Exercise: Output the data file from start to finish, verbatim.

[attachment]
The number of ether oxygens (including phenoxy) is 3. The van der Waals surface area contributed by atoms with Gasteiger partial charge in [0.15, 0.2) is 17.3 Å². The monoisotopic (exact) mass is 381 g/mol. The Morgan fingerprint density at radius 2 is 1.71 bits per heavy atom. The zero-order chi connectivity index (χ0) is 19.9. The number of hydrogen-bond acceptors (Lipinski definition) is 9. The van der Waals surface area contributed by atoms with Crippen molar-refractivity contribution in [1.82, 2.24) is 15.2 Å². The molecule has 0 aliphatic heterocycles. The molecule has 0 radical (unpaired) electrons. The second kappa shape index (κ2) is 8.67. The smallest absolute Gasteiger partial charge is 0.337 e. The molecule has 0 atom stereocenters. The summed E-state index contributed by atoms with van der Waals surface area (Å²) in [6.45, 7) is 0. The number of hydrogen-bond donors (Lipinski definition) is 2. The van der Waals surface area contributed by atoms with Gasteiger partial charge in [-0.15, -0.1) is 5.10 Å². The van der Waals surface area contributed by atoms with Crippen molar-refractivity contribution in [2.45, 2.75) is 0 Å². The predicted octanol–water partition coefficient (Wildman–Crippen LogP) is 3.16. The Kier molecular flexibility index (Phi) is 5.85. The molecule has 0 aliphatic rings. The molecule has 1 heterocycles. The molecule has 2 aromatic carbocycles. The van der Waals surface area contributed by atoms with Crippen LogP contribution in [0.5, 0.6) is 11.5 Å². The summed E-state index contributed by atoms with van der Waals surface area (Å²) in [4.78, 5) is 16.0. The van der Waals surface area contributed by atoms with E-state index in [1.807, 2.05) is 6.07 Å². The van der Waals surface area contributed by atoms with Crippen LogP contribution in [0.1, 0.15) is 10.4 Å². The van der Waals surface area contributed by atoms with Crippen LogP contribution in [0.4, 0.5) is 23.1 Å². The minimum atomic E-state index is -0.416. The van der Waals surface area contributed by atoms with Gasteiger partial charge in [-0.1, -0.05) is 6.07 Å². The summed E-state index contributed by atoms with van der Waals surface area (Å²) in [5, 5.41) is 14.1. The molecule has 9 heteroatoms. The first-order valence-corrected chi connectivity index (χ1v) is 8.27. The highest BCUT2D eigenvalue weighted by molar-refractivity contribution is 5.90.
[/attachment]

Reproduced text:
The number of ether oxygens (including phenoxy) is 3. The van der Waals surface area contributed by atoms with Gasteiger partial charge in [0.15, 0.2) is 17.3 Å². The monoisotopic (exact) mass is 381 g/mol. The Morgan fingerprint density at radius 2 is 1.71 bits per heavy atom. The zero-order chi connectivity index (χ0) is 19.9. The number of hydrogen-bond acceptors (Lipinski definition) is 9. The van der Waals surface area contributed by atoms with Crippen molar-refractivity contribution in [1.82, 2.24) is 15.2 Å². The molecule has 0 aliphatic heterocycles. The molecule has 0 radical (unpaired) electrons. The second kappa shape index (κ2) is 8.67. The smallest absolute Gasteiger partial charge is 0.337 e. The molecule has 0 atom stereocenters. The summed E-state index contributed by atoms with van der Waals surface area (Å²) in [6.45, 7) is 0. The number of hydrogen-bond donors (Lipinski definition) is 2. The van der Waals surface area contributed by atoms with Gasteiger partial charge in [-0.15, -0.1) is 5.10 Å². The van der Waals surface area contributed by atoms with Crippen molar-refractivity contribution in [2.45, 2.75) is 0 Å². The predicted octanol–water partition coefficient (Wildman–Crippen LogP) is 3.16. The Kier molecular flexibility index (Phi) is 5.85. The molecule has 0 aliphatic rings. The molecule has 1 heterocycles. The molecule has 2 aromatic carbocycles. The van der Waals surface area contributed by atoms with Crippen LogP contribution in [0.5, 0.6) is 11.5 Å². The summed E-state index contributed by atoms with van der Waals surface area (Å²) in [4.78, 5) is 16.0. The van der Waals surface area contributed by atoms with E-state index in [1.807, 2.05) is 6.07 Å². The van der Waals surface area contributed by atoms with Crippen LogP contribution in [0.1, 0.15) is 10.4 Å². The van der Waals surface area contributed by atoms with Crippen LogP contribution in [0.4, 0.5) is 23.1 Å². The minimum atomic E-state index is -0.416. The van der Waals surface area contributed by atoms with Gasteiger partial charge in [-0.1, -0.05) is 6.07 Å². The summed E-state index contributed by atoms with van der Waals surface area (Å²) in [5, 5.41) is 14.1. The molecule has 9 heteroatoms. The first-order valence-corrected chi connectivity index (χ1v) is 8.27. The highest BCUT2D eigenvalue weighted by molar-refractivity contribution is 5.90.